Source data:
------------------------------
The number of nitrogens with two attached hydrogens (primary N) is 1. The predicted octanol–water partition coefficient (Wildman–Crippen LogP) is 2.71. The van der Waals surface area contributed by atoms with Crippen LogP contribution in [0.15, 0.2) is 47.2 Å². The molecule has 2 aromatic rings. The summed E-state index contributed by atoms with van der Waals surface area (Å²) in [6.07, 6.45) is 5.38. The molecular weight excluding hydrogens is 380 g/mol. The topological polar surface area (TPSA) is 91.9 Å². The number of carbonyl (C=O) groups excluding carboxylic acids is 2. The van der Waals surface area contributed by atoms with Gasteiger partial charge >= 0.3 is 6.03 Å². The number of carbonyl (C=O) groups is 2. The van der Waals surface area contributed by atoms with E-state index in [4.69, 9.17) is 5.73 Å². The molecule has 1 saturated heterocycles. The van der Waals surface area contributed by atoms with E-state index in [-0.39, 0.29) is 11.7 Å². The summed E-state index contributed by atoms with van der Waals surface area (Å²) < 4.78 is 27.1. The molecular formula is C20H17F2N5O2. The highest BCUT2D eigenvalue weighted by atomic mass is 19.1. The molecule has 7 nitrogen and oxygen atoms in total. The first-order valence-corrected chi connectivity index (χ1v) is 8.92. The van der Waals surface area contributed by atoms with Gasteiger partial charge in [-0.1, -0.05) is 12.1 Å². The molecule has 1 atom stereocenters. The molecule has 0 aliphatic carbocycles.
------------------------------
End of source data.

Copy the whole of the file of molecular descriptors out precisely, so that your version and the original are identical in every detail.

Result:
The number of nitrogens with two attached hydrogens (primary N) is 1. The predicted octanol–water partition coefficient (Wildman–Crippen LogP) is 2.71. The van der Waals surface area contributed by atoms with Crippen LogP contribution in [0.15, 0.2) is 47.2 Å². The molecule has 2 aromatic rings. The summed E-state index contributed by atoms with van der Waals surface area (Å²) in [6.07, 6.45) is 5.38. The molecular weight excluding hydrogens is 380 g/mol. The topological polar surface area (TPSA) is 91.9 Å². The number of carbonyl (C=O) groups excluding carboxylic acids is 2. The van der Waals surface area contributed by atoms with Gasteiger partial charge >= 0.3 is 6.03 Å². The number of carbonyl (C=O) groups is 2. The van der Waals surface area contributed by atoms with E-state index in [4.69, 9.17) is 5.73 Å². The molecule has 1 saturated heterocycles. The van der Waals surface area contributed by atoms with E-state index in [-0.39, 0.29) is 11.7 Å². The summed E-state index contributed by atoms with van der Waals surface area (Å²) < 4.78 is 27.1. The molecular formula is C20H17F2N5O2. The highest BCUT2D eigenvalue weighted by atomic mass is 19.1. The molecule has 7 nitrogen and oxygen atoms in total. The first-order valence-corrected chi connectivity index (χ1v) is 8.92. The van der Waals surface area contributed by atoms with Gasteiger partial charge in [-0.1, -0.05) is 12.1 Å². The molecule has 1 atom stereocenters. The molecule has 0 aliphatic carbocycles.